Additionally, the Miniature Australian Shepherd price is much lower when you adopt from a shelter or rescue group rather than buying from a breeder.
Adoption fees vary depending on the organization, but they generally run between $100 and $300. This price almost always includes spay/neuter and basic vetting (like vaccines and heartworm testing).
Where to Find an Adoptable Miniature Australian Shepherd?
The best place to start your search for a Miniature Australian Shepherd for adoption is at your local animal shelter.
You can also search online on websites such as Petfinder.com and Adoptapet.com.
The Miniature American Shepherd Club of the USA also has a webpage dedicated to Rescue resources.
Finding a Miniature Australian Shepherd for Sale from a Reputable Breeder
Finding a Miniature Australian Shepherd puppy for sale from a good breeder is a risky venture.
Unfortunately, there are many irresponsible breeders and puppy mills that are trying to make money off of the latest “fad dog.” Right now, “miniature breeds” are extremely popular and lucrative.
If you choose to purchase a puppy from a breeder, you will need to do a lot of research to make sure that your new puppy comes from an ethical source. Start by reading this informative article.
Never purchase Miniature Australian Shepherd puppies over the internet or from a pet shop.
Start your search by contacting the Miniature American Shepherd Club of the USA for a list of recommended Miniature Australian Shepherd breeders.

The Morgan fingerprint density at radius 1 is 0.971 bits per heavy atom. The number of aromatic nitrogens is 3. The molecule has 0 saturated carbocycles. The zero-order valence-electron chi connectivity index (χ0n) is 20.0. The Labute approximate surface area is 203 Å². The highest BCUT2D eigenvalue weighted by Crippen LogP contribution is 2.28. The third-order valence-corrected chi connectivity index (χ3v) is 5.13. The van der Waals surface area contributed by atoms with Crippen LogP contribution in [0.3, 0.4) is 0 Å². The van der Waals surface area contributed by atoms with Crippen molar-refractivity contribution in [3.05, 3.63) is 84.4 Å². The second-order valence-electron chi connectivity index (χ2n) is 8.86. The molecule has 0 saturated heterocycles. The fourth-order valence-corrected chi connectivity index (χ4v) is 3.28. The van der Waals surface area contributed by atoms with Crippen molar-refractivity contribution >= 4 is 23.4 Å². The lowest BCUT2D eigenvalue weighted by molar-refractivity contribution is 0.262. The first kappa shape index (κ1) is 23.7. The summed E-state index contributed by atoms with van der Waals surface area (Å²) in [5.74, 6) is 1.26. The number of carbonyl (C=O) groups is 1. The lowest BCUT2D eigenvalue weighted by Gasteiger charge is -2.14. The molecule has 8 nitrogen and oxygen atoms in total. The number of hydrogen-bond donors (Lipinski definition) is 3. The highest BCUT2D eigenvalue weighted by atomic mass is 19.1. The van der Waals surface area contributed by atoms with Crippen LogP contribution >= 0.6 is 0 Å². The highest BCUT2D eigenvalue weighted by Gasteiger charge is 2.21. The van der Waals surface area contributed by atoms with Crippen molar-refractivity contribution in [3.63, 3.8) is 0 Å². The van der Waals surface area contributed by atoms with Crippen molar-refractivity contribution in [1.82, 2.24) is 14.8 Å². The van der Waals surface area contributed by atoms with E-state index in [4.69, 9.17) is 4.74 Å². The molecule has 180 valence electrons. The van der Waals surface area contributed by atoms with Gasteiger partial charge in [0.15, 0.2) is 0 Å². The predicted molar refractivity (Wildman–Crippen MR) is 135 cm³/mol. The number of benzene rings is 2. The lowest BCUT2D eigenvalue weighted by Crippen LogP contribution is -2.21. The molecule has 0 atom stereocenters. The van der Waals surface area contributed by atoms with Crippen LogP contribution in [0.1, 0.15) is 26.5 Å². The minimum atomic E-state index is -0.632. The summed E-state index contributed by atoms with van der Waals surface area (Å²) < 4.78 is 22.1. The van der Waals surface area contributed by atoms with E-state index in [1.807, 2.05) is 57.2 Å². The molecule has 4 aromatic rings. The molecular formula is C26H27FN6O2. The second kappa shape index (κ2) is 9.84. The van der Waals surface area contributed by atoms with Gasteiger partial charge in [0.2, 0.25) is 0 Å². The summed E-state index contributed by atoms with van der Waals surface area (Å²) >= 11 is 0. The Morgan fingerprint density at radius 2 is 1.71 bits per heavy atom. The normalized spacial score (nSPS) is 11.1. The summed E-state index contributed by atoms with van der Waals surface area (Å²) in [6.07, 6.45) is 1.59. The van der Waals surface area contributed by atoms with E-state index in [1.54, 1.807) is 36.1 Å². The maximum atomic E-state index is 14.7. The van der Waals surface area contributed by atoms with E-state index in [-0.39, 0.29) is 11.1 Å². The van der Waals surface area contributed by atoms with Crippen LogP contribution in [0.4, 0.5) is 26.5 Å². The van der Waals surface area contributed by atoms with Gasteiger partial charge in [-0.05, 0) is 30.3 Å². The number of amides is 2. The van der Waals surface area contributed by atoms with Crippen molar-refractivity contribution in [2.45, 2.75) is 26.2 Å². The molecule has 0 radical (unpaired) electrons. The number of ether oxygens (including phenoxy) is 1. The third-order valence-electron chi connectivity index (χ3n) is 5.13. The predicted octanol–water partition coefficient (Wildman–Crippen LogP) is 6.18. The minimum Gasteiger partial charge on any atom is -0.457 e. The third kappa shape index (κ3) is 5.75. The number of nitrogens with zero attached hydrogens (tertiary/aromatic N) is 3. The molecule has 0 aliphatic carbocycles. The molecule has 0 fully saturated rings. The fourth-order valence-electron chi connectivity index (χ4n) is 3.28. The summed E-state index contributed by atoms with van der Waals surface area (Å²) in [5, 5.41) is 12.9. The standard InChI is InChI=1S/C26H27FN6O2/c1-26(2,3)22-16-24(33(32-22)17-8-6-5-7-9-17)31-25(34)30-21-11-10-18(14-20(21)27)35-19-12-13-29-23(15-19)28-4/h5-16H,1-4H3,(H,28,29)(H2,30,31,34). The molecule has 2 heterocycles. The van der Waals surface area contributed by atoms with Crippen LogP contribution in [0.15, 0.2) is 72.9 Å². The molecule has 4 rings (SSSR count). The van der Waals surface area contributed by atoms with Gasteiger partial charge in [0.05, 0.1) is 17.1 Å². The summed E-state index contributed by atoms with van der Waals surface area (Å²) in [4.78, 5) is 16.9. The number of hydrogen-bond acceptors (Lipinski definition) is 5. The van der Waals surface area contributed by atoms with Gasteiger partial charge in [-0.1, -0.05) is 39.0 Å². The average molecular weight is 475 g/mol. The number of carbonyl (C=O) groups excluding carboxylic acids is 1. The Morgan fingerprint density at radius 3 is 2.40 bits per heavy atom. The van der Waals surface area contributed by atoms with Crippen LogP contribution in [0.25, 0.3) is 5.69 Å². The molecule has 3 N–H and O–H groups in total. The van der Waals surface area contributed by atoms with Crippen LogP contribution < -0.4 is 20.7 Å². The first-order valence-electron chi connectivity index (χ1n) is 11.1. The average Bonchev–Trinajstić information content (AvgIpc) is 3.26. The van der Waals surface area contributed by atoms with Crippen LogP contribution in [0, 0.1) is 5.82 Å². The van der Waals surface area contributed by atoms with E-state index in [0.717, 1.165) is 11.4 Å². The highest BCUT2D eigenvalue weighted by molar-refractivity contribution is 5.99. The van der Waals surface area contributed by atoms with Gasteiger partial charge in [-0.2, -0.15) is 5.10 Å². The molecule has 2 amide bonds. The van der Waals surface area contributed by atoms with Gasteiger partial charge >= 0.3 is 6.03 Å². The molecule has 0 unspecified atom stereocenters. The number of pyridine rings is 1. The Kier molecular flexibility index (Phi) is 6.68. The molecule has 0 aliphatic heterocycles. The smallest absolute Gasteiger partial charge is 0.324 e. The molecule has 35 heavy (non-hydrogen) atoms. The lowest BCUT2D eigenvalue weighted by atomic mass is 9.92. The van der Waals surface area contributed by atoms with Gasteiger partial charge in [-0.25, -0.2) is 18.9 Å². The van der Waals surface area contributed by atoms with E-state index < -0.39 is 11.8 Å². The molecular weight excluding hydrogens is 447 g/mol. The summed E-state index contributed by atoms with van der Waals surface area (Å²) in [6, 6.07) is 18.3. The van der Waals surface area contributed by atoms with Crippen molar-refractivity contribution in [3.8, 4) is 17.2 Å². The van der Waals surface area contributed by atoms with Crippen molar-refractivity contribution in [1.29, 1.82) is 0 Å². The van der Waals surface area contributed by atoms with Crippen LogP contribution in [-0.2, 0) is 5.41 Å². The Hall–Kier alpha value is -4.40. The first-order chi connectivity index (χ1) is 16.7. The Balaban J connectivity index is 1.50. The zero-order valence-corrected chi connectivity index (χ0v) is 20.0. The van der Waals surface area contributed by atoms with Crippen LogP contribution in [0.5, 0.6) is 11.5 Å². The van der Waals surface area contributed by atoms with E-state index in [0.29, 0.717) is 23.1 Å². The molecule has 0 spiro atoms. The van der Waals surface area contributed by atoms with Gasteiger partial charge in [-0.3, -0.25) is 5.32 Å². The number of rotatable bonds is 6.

Once you have identified a possible breeder, ask to make an appointment to visit the breeder in person. Always make sure to check out the property and the breeding dogs yourself. If the breeder will not allow you on the premises, this is a major red flag.
Ask to see the breeding dogs’ medical records and ask about genetic testing and breeding practices.
A good breeder will want to ask you questions as well.
They will make you promise to get your pet spayed/neutered at the appropriate time and they will make you guarantee that you will return the pet to them if you cannot keep it for any reason.
A good breeder will probably have a waiting list for their puppies, so you will need to be patient.
If a breeder has puppies available on-demand and offers to sell you one without meeting you or counseling you on the needs of the breed, you are probably working with an unscrupulous breeder.
Simply move on and keep looking for other options. It's not worth the risk.
Miniature Australian Shepherd Cost
Since these dogs are in such high demand, they are also expensive. The price can get easily get over $2500 for certain bloodlines.
Conclusion: Why the Miniature Australian Shepherd?
The Miniature Australian Shepherd is a smart, loyal, energetic companion in a small package.
However, the Miniature Australians Shepherd temperament is not the right fit for everyone.
Before you bring one home, make sure you are ready to provide enough time, attention, exercise, and mental stimulation for this highly intelligent and sensitive creature.
Allie has worked in the field of animal welfare for over ten years and as a freelance writer the space for many years. She has had many different kinds of dogs (and cats) throughout her life—all adopted. She currently shares her home with a lovable pit bull mix named Huckleberry.